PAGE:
The Scottish Medicines Consortium has announced its decision to approve palbociclib in combination with hormone therapy fulvestrant for routine use on Scotland’s NHS.

Monday 8 July 2019      Latest research Scotland
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The Scottish Medicines Consortium (SMC) has today (8 July 2019) announced its decision to approve palbociclib in combination with hormone therapy fulvestrant for routine use on Scotland’s NHS.

This combination will offer a new treatment option for hundreds of patients with hormone positive, HER2 negative locally-advanced or metastatic breast cancer who have received prior hormone therapy. 

Palbociclib is one of a new class of drugs known as CDK4/6 inhibitors, which work by targeting two crucial cell division proteins called CDK4 and CDK6. Another similar drug called abemaciclib is already available in combination with fulvestrant in Scotland for treating this patient group, and today’s decision will now see a second option made available to patients and their doctors.

For patients who have received prior hormone therapy, a major trial (PALOMA-3) has shown that giving palbociclib in combination with fulvestrant extends the time before a patient’s disease progresses (progression-free survival) by 6.6 months on average, compared to fulvestrant alone. 

Palbociclib is also already available in combination with an aromatase inhibitor on Scotland’s NHS for patients with previously untreated hormone positive, HER2 negative locally-advanced or metastatic breast cancer. 

Ashleigh Simpson, Policy and Campaigns Manager (Scotland) at Breast Cancer Care and Breast Cancer Now, said: 

It is fantastic news that palbociclib with fulvestrant will now be available to hundreds of Scottish patients living with metastatic breast cancer each year. Palbociclib is one of a new generation of medicines that can slow the spread of the disease, and it is a great step forward that women who have received prior hormone therapy will now also be able to benefit from it.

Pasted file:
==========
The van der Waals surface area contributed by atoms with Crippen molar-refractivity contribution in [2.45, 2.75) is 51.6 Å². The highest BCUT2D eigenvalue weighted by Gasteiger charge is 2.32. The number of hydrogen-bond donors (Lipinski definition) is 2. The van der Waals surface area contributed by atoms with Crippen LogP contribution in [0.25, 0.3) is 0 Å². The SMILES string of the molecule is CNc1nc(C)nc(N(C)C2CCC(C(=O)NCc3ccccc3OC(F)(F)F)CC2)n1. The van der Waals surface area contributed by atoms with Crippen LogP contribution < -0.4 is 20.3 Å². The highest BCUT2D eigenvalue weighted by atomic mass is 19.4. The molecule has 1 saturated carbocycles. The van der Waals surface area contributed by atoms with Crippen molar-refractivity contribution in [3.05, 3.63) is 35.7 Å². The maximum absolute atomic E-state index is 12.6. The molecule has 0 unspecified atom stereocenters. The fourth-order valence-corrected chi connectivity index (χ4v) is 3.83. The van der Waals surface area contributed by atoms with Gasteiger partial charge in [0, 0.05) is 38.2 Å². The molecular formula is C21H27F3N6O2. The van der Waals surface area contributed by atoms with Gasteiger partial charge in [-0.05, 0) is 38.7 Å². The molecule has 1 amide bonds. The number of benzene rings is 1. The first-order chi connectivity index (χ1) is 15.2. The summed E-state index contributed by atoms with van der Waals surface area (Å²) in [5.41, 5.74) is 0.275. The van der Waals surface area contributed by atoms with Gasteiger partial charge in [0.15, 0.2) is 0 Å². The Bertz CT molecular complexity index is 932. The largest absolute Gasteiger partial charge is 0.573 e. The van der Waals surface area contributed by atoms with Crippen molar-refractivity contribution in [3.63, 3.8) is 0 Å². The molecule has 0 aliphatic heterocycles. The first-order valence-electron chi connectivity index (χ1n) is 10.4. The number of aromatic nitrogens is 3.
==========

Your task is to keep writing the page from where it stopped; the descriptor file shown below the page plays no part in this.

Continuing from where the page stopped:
Compared with fulvestrant alone, this combination can offer women living with metastatic breast cancer an extra six months before their disease progresses on average, enabling them to live well for longer. This option could also help delay the need for chemotherapy, which can be so important for patients. 

Palbociclib’s availability alongside similar drug abemaciclib will now help to improve patient choice in Scotland, giving women living with locally advanced or metastatic breast cancer more control over their quality of life. With the two treatment options coming with different side effects, it is now vital that all patients are fully informed of the benefits and risks and are supported to make the decision that’s right for them.

Following today’s announcement, it is absolutely essential that Pfizer, NICE and NHS England now work together to enable this crucial option to be made available in England later this year and ensure routine access for patients across the whole of the UK.
 

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